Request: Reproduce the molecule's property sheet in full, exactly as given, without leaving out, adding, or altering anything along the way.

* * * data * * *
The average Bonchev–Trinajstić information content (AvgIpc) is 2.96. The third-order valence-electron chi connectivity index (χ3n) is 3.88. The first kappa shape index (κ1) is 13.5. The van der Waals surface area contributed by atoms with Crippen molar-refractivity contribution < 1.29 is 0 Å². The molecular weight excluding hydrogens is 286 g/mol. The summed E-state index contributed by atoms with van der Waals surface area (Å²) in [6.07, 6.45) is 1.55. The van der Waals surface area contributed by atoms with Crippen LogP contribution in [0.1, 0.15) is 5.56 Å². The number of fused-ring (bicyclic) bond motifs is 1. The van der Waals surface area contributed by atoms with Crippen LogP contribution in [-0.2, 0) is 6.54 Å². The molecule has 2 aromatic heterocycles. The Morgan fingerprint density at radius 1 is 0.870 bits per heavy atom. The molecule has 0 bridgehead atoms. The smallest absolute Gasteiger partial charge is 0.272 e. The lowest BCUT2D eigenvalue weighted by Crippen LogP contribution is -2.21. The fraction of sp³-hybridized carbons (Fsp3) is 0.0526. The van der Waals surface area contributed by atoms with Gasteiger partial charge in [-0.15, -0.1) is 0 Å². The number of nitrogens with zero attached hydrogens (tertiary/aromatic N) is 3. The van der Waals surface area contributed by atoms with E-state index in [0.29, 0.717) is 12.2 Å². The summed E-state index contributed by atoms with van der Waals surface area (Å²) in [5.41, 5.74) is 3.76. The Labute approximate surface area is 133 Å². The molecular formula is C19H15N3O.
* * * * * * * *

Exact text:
The average Bonchev–Trinajstić information content (AvgIpc) is 2.96. The third-order valence-electron chi connectivity index (χ3n) is 3.88. The first kappa shape index (κ1) is 13.5. The van der Waals surface area contributed by atoms with Crippen molar-refractivity contribution < 1.29 is 0 Å². The molecular weight excluding hydrogens is 286 g/mol. The summed E-state index contributed by atoms with van der Waals surface area (Å²) in [6.07, 6.45) is 1.55. The van der Waals surface area contributed by atoms with Crippen LogP contribution in [0.1, 0.15) is 5.56 Å². The number of fused-ring (bicyclic) bond motifs is 1. The van der Waals surface area contributed by atoms with Crippen LogP contribution in [-0.2, 0) is 6.54 Å². The molecule has 2 aromatic heterocycles. The Morgan fingerprint density at radius 1 is 0.870 bits per heavy atom. The molecule has 0 bridgehead atoms. The smallest absolute Gasteiger partial charge is 0.272 e. The lowest BCUT2D eigenvalue weighted by Crippen LogP contribution is -2.21. The fraction of sp³-hybridized carbons (Fsp3) is 0.0526. The van der Waals surface area contributed by atoms with Gasteiger partial charge in [-0.15, -0.1) is 0 Å². The number of nitrogens with zero attached hydrogens (tertiary/aromatic N) is 3. The van der Waals surface area contributed by atoms with E-state index in [0.29, 0.717) is 12.2 Å². The summed E-state index contributed by atoms with van der Waals surface area (Å²) in [5.41, 5.74) is 3.76. The Labute approximate surface area is 133 Å². The molecular formula is C19H15N3O.